KO: We had a few, but none of them were that good. That was actually Chris, our drummer’s idea. Because it was right at the pinnacle of the American Idol stuff, I think Kelly Clarkson had just won. It was just such a big thing and as a band who has been working for four albums, even at that time it was three albums and had been on tour for years. We were just like, “Ahh! American Idol. You’re not gonna think that you just go on a TV show and then you’re a musician.” And we were like, “That’s not the way it’s supposed to work! You’re supposed to be in a stinky van eating peanut butter and jelly and pouring your heart out, not singing other people’s stuff.” And so it makes sense with the song for us and we thought it would be funny and it worked with the timing and everything. I can’t even remember what the other music video ideas were, but they weren’t as funny as that one.

AO: So, the last question I have is what do you have to say to those people who want to bust their ass and go after their dreams?

KO: Just do it because there’s never gonna be a good time to try and you’re never gonna have enough money saved up and you’re never gonna feel like you have the confidence to do it. You have to just be a crazy person and decide you’re gonna try. And the worst thing that happens is you fail, but at least then you’ll know that you gave it a decent shot. I never, ever regret making the decision that I made, moving out here. When moving to Los Angeles, we had $1500 between the two of us and somehow, there were kind enough strangers, acquaintances, people we met randomly. I mean when you’re really doing something that you believe in, I think that you find ways to make it happen and I think other people are happy to help.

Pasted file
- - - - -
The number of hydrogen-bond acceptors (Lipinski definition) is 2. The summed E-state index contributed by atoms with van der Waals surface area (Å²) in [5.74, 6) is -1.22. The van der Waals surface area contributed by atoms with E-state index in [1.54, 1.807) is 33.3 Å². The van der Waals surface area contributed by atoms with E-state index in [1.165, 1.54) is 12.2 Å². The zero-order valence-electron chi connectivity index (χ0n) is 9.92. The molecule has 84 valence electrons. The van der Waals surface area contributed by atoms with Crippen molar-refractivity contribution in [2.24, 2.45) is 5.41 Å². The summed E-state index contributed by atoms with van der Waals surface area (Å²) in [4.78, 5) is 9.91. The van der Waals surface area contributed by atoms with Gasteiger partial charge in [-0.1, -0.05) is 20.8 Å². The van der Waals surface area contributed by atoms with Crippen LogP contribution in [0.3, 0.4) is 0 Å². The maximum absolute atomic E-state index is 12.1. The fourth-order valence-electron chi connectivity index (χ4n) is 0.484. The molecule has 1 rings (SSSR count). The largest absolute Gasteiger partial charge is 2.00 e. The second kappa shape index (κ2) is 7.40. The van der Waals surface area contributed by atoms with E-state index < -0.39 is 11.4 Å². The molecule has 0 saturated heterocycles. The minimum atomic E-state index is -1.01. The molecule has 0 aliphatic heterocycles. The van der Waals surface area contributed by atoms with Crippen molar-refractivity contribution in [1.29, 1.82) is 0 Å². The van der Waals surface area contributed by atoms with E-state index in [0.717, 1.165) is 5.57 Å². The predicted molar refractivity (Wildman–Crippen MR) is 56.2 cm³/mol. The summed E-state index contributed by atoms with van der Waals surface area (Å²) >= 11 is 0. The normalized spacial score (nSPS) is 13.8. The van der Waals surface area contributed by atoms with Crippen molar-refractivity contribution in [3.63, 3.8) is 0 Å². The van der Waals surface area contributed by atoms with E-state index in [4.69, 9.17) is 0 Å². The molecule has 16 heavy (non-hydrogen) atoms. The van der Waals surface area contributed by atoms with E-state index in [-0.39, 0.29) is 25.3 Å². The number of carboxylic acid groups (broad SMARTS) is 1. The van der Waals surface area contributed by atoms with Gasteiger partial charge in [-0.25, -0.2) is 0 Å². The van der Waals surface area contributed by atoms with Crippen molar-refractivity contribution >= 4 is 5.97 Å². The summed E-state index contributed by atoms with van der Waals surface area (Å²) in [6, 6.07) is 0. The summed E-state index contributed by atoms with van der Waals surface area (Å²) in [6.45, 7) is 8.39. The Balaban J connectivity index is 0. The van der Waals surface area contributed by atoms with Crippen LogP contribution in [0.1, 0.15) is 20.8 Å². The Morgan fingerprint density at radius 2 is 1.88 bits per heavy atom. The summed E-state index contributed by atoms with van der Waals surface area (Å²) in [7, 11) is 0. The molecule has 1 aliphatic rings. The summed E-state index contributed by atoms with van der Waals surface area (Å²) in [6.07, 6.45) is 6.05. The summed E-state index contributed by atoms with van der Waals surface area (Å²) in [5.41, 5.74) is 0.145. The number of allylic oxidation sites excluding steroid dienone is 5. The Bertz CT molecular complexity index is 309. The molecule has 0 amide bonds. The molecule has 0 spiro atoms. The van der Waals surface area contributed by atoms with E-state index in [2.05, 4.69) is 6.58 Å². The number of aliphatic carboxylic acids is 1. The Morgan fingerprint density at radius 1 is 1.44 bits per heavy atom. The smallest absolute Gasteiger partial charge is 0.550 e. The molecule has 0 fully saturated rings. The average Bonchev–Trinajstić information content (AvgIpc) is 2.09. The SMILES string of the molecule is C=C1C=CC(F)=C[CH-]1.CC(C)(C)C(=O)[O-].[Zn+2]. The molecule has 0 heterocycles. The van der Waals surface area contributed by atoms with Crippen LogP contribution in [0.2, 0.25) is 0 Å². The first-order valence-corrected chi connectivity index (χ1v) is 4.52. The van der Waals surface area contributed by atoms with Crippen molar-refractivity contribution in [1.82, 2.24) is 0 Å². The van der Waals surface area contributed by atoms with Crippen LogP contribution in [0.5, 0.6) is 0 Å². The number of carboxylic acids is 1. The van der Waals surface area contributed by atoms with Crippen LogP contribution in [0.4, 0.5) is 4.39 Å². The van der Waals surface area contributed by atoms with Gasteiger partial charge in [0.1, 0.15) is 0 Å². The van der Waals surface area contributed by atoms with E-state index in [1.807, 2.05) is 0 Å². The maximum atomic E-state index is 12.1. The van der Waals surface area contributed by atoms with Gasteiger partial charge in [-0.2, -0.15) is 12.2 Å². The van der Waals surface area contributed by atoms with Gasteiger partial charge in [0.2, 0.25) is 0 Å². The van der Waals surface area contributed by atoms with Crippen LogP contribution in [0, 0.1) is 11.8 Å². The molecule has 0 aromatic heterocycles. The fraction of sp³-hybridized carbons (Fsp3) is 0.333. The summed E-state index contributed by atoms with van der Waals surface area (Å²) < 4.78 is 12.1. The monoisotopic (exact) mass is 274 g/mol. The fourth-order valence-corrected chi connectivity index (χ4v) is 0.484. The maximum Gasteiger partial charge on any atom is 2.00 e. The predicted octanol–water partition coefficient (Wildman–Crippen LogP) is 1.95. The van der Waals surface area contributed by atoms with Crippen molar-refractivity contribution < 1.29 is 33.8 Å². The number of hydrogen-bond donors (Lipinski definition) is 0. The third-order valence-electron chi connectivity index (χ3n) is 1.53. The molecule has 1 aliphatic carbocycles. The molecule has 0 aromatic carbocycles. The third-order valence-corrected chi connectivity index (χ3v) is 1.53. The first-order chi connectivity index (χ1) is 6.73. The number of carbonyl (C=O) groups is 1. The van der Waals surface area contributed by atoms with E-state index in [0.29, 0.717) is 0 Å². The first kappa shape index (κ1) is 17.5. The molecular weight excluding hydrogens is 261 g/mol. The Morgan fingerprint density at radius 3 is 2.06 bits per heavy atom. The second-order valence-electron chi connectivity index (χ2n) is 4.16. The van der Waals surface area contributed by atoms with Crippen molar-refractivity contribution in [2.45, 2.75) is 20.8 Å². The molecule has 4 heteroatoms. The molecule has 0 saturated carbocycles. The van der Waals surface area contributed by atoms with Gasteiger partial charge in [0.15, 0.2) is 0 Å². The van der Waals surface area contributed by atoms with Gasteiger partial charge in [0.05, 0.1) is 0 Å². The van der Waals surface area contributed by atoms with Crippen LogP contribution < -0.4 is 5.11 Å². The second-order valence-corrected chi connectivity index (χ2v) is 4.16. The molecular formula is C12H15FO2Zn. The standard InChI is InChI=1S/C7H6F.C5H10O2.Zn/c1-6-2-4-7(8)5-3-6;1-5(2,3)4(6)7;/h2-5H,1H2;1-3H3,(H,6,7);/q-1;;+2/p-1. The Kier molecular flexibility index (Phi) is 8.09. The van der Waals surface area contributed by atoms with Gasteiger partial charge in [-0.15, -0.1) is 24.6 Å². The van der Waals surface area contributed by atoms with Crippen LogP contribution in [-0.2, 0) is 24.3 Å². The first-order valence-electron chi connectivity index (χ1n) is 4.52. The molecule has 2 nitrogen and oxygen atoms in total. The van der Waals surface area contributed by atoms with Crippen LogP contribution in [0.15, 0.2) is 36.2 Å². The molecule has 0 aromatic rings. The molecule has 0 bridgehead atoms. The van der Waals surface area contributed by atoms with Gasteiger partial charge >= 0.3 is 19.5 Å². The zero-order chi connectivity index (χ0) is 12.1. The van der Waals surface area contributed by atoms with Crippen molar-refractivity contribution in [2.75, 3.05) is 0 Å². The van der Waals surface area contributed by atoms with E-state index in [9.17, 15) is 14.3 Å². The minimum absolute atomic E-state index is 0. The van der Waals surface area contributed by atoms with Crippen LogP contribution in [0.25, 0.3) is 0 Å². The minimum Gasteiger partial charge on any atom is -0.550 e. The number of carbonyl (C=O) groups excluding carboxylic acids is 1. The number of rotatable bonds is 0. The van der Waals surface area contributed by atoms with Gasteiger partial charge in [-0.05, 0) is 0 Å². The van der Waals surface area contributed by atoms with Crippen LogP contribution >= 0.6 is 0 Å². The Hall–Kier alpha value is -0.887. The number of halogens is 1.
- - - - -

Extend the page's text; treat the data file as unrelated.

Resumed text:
AO: I would like to thank you very much for this interview, because it was awesome, pun intended.

KO: Thanks! (laughs) I say that a lot too. It’s really kind of funny.

AO: Where are you planning to play anytime soon?

KO: We don’t have a tour booked right now because we’re actually gonna start recording our next album. But we’re playing in Long Beach with The Muffs June 22nd. That’s gonna be awesome. Actually, we’re playing last minute shows in San Francisco & Oakland, May 17th & 18th, and that’s all we’ve got booked right now. But once a month, we play a live streaming show online at Stageit.com, it’s usually me and Luis, at some random place or on my couch and we play an acoustic set and there’s a chat room going at the same time. It’s kind of a hang and it’s kind of a show. At first we were like, “Are people gonna like this?” and people freakin love it. So, it’s a lot of fun and we get to connect with people that live all over the world. We don’t have to be on tour, necessarily.

AO: Alright, well thank you very much, I appreciate your time.

KO: You’re very welcome!